Police in Northern Ireland have accepted "full responsibility" for failures resulting in the collapse of the John Downey prosecution.
Chief constable Matt Baggott apologised to the families of the victims and survivors of the Hyde Park atrocity.
"I wish to apologise to the families of the victims and survivors of the Hyde Park atrocity. I deeply regret these failings, which should not have happened," he said.
"We are currently carrying out a check of these cases to ensure the accuracy of information processed by the PSNI."
The legal wrangle raises questions with the Police Service of Northern Ireland (PSNI) which, the court heard, knew about the UK arrest warrant for John Downey but did nothing to correct the error of 2007.
Northern Ireland Secretary Theresa Villiers has said police in Northern Ireland should reflect on "the serious error" following the collapse of the Downey prosecution.
She said the Government does not support amnesties for people wanted in connection with terrorist offences.
"The PSNI will wish to reflect on lessons learned from this case and the circumstances that led to the serious error which occurred," she said.
Mr Baggott said the PSNI accepts the court's decision and full responsibility for the failures which resulted in this outcome.
He added: "We will be referring this matter to the Police Ombudsman for Northern Ireland."
Mr Downey was part of a scheme for dealing with so-called on-the-runs which was set up by the previous Labour Government.
The current Government reviewed the scheme and decided that any future requests should be referred to the devolved authorities in Northern Ireland, with the Northern Ireland Office dealing only with pending cases for which requests had been received before the general election, Ms Villiers said.
She added: "The Government is looking carefully at the judgment of the court, and we are working with the police to identify whether there are other cases similar to that of Mr Downey. It is right that time is taken to consider the full implications of this judgement."
Ms Villiers said the Government believed in upholding the rule of law.
"That is why both the Coalition parties strongly opposed the legislation introduced by the Labour Government in 2005 which would have introduced what was effectively an amnesty for so-called on-the-runs," she said.
"The Government is also clear that terrorist atrocities such as those committed at Hyde Park and Regent's Park never had any justification.
"Those responsible were unable to see that a path of violence would never succeed, and that the status of Northern Ireland will only ever be determined through democracy and consent.
"It is, though, also important to recognise how far we have come since this despicable act of terrorism over 30 years ago. Only by working together can the community in Northern Ireland achieve a more peaceful, stable and prosperous future."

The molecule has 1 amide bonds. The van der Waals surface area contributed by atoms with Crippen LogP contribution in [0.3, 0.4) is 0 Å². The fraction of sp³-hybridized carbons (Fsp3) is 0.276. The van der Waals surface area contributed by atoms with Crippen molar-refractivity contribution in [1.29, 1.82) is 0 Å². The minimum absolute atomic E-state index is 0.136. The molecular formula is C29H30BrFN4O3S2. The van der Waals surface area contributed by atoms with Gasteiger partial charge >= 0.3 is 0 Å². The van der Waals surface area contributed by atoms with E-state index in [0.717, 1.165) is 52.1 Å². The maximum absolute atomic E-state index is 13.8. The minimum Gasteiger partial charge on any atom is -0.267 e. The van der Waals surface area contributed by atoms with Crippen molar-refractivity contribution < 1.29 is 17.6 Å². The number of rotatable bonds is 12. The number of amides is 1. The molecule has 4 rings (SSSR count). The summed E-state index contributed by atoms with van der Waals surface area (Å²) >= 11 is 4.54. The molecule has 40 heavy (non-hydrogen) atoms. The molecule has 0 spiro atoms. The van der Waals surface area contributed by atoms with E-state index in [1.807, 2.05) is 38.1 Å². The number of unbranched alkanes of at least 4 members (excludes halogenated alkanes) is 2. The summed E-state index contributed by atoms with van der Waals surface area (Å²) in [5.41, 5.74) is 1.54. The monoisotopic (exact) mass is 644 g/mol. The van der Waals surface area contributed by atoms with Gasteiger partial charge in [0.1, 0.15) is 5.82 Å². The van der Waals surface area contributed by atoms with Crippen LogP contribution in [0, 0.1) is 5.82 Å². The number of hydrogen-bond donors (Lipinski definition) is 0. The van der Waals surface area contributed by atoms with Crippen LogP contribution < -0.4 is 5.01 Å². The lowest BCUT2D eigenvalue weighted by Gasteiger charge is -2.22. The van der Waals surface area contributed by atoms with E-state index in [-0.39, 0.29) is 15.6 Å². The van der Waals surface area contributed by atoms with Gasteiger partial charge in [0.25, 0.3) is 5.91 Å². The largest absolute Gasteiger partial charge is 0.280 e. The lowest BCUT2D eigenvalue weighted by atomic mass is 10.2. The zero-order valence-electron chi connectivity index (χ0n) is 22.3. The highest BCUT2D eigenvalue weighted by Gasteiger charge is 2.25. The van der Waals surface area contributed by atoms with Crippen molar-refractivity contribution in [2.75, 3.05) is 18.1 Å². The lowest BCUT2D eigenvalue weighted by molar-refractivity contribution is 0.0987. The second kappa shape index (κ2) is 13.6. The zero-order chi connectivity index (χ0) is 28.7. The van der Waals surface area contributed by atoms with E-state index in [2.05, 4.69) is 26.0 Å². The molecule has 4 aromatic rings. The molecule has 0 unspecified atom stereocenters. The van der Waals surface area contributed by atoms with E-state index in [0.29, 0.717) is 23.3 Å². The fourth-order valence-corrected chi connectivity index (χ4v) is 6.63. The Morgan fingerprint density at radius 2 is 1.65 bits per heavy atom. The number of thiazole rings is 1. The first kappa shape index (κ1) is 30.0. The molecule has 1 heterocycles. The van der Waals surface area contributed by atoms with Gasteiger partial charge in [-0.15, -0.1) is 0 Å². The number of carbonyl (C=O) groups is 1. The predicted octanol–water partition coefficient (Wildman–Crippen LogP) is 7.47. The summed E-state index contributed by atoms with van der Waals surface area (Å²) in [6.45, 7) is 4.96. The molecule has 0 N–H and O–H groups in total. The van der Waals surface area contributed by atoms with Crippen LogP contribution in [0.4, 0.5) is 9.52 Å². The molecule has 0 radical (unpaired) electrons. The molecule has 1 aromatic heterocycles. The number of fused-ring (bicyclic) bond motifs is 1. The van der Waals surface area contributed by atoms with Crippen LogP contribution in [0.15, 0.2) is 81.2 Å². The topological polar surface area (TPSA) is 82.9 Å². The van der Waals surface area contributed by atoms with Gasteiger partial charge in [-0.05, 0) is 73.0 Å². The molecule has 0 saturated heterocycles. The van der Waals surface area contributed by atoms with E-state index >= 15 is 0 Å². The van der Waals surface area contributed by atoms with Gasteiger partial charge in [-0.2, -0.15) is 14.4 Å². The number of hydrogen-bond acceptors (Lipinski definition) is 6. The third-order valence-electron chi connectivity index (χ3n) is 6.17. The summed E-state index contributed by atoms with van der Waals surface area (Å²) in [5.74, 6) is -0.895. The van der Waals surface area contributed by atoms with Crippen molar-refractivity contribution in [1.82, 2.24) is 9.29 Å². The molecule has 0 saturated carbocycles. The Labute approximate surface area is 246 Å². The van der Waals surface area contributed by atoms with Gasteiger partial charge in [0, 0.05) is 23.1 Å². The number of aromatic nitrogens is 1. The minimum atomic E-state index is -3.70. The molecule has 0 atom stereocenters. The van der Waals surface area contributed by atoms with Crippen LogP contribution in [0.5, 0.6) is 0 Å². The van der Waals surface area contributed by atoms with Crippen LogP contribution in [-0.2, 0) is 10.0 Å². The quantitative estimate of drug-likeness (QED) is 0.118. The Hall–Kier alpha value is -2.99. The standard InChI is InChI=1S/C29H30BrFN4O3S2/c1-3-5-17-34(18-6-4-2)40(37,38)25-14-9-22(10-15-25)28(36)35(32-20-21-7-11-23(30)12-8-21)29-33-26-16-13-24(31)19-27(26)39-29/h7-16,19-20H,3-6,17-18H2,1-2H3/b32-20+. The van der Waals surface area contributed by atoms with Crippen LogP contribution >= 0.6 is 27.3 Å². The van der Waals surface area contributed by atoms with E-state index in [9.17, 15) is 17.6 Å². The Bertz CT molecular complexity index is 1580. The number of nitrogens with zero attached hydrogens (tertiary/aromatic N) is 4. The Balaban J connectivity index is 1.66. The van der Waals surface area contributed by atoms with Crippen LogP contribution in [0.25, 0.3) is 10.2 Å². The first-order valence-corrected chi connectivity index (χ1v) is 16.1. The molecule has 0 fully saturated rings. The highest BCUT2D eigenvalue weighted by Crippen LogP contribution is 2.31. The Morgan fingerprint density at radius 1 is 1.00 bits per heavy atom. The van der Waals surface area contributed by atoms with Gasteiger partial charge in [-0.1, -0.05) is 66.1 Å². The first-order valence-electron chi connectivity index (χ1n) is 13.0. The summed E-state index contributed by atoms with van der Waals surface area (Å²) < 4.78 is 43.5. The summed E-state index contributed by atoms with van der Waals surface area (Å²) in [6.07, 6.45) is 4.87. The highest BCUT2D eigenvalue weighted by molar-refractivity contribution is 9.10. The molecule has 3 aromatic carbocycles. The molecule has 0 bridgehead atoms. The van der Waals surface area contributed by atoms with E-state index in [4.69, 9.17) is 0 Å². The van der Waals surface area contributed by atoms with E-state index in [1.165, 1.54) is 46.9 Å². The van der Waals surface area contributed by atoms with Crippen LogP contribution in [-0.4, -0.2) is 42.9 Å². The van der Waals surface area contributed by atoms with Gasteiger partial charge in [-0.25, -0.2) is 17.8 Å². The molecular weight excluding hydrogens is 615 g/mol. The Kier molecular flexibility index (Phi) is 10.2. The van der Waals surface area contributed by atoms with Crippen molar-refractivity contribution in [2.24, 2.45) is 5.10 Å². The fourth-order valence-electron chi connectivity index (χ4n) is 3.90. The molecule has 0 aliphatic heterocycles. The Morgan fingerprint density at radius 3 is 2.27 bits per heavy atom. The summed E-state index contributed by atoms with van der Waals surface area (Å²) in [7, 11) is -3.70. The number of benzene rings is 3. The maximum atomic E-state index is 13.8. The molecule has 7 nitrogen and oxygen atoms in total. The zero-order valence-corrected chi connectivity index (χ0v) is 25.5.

Ms Villiers said she fully understood the dismay of the victims' families.
"It is of course a matter of sadness and regret that 30 years on still no one has been convicted of the Hyde Park bombing," she told the BBC.
"Certainly I will be speaking to both the Chief Constable and the Northern Ireland Justice Minister David Ford about what further inquiries are needed.
"It is absolutely vital that what went wrong at the PSNI on this matter is properly investigated and independently investigated."
Peter Hain, who was Northern Secretary between 2005 and 2007, said that while he understood the anger of the families, the arrangement for dealing with the on-the-runs had been an essential part of the peace process.
"You often get this at the end of wars and conflicts. You often get what seem to be unseemly processes in order to end the violence and stop them happening again," he told the BBC Radio 4 PM programme.
"Awful atrocities like this hideous attack on London could happen and would still have been happening had there not been put in train - both before Tony Blair became prime minister and then at the Good Friday agreement - a process that ended the horror, the war, the terrorism and brought Northern Ireland to where we are now with old enemies sharing power."
Mr Hain - who said that he was no longer in the post when the letter was sent to Mr Downey assuring him that he was no longer at risk of prosecution - nevertheless said he had been "astonished" by what had happened in this particular case.
"I am surprised about the detail of this case because in other cases, of which there were many, they (the PSNI) had conducted a painstaking investigation to check carefully and methodically whether it was possible to find the evidence to bring a prosecution," he said.
"They decided in Mr Downey's case that there wasn't. He was a suspect for this crime and a suspect alone. It seems that there was an error."